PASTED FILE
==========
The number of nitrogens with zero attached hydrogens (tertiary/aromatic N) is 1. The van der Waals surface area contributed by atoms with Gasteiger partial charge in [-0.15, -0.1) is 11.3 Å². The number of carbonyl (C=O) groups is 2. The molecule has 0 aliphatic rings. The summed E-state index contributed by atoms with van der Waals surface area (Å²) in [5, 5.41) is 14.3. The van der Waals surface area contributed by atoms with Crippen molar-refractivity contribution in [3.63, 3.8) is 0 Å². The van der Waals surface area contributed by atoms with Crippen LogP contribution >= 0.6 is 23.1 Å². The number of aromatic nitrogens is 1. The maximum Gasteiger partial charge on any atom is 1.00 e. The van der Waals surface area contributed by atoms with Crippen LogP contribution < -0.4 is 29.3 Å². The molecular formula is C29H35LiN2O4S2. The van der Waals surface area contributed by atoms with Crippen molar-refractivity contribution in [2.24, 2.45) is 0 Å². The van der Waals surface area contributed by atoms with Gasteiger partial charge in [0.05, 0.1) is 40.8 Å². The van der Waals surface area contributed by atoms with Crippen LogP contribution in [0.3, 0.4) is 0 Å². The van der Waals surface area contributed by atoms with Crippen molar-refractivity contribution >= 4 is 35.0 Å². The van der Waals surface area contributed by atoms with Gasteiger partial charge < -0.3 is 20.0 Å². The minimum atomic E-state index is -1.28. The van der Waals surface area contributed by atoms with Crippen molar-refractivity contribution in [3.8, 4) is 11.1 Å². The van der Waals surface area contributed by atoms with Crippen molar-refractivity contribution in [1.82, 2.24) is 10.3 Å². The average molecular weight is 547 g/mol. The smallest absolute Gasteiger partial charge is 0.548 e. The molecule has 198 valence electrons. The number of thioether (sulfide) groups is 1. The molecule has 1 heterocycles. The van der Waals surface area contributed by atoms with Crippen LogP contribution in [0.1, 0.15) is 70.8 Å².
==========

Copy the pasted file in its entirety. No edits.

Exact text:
The number of nitrogens with zero attached hydrogens (tertiary/aromatic N) is 1. The van der Waals surface area contributed by atoms with Gasteiger partial charge in [-0.15, -0.1) is 11.3 Å². The number of carbonyl (C=O) groups is 2. The molecule has 0 aliphatic rings. The summed E-state index contributed by atoms with van der Waals surface area (Å²) in [5, 5.41) is 14.3. The van der Waals surface area contributed by atoms with Crippen molar-refractivity contribution in [3.63, 3.8) is 0 Å². The van der Waals surface area contributed by atoms with Crippen LogP contribution >= 0.6 is 23.1 Å². The number of aromatic nitrogens is 1. The maximum Gasteiger partial charge on any atom is 1.00 e. The van der Waals surface area contributed by atoms with Crippen LogP contribution < -0.4 is 29.3 Å². The molecular formula is C29H35LiN2O4S2. The van der Waals surface area contributed by atoms with Crippen molar-refractivity contribution in [2.24, 2.45) is 0 Å². The van der Waals surface area contributed by atoms with Gasteiger partial charge in [0.05, 0.1) is 40.8 Å². The van der Waals surface area contributed by atoms with Crippen LogP contribution in [0.3, 0.4) is 0 Å². The van der Waals surface area contributed by atoms with Crippen molar-refractivity contribution >= 4 is 35.0 Å². The van der Waals surface area contributed by atoms with Gasteiger partial charge < -0.3 is 20.0 Å². The minimum atomic E-state index is -1.28. The van der Waals surface area contributed by atoms with Crippen molar-refractivity contribution in [3.8, 4) is 11.1 Å². The van der Waals surface area contributed by atoms with Crippen molar-refractivity contribution in [1.82, 2.24) is 10.3 Å². The average molecular weight is 547 g/mol. The smallest absolute Gasteiger partial charge is 0.548 e. The molecule has 198 valence electrons. The number of thioether (sulfide) groups is 1. The molecule has 1 heterocycles. The van der Waals surface area contributed by atoms with Crippen LogP contribution in [0.1, 0.15) is 70.8 Å².